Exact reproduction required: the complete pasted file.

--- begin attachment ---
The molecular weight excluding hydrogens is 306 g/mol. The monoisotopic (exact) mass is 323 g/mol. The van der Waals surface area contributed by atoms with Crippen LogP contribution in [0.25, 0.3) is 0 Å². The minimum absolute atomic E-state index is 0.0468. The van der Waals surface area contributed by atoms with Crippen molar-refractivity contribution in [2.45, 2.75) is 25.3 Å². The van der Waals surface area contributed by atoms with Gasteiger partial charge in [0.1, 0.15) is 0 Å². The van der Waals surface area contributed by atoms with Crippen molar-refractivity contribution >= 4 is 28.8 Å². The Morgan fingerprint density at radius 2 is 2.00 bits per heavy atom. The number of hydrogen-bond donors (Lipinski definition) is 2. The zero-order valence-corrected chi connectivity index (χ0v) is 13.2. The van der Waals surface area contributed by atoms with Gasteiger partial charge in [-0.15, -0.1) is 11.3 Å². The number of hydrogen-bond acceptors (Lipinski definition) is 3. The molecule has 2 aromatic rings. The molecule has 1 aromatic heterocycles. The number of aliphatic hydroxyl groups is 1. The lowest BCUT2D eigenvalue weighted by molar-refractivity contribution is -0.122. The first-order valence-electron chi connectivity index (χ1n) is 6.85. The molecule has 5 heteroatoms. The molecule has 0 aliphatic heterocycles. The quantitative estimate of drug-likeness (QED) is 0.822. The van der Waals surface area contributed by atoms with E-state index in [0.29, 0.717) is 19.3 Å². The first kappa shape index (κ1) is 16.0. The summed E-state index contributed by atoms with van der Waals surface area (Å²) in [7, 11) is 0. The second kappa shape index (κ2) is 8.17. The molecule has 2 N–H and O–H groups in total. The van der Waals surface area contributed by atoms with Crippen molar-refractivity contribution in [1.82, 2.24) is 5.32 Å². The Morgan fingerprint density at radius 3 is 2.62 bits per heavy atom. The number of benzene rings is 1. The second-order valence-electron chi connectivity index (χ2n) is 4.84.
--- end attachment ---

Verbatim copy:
The molecular weight excluding hydrogens is 306 g/mol. The monoisotopic (exact) mass is 323 g/mol. The van der Waals surface area contributed by atoms with Crippen LogP contribution in [0.25, 0.3) is 0 Å². The minimum absolute atomic E-state index is 0.0468. The van der Waals surface area contributed by atoms with Crippen molar-refractivity contribution in [2.45, 2.75) is 25.3 Å². The van der Waals surface area contributed by atoms with Gasteiger partial charge in [0.1, 0.15) is 0 Å². The van der Waals surface area contributed by atoms with Crippen molar-refractivity contribution >= 4 is 28.8 Å². The Morgan fingerprint density at radius 2 is 2.00 bits per heavy atom. The number of hydrogen-bond donors (Lipinski definition) is 2. The zero-order valence-corrected chi connectivity index (χ0v) is 13.2. The van der Waals surface area contributed by atoms with Gasteiger partial charge in [-0.15, -0.1) is 11.3 Å². The number of hydrogen-bond acceptors (Lipinski definition) is 3. The molecule has 2 aromatic rings. The molecule has 1 aromatic heterocycles. The number of aliphatic hydroxyl groups is 1. The lowest BCUT2D eigenvalue weighted by molar-refractivity contribution is -0.122. The first-order valence-electron chi connectivity index (χ1n) is 6.85. The molecule has 5 heteroatoms. The molecule has 0 aliphatic heterocycles. The quantitative estimate of drug-likeness (QED) is 0.822. The van der Waals surface area contributed by atoms with E-state index in [0.29, 0.717) is 19.3 Å². The first kappa shape index (κ1) is 16.0. The summed E-state index contributed by atoms with van der Waals surface area (Å²) in [7, 11) is 0. The second kappa shape index (κ2) is 8.17. The molecule has 2 N–H and O–H groups in total. The van der Waals surface area contributed by atoms with Crippen molar-refractivity contribution in [1.82, 2.24) is 5.32 Å². The Morgan fingerprint density at radius 3 is 2.62 bits per heavy atom. The number of benzene rings is 1. The second-order valence-electron chi connectivity index (χ2n) is 4.84.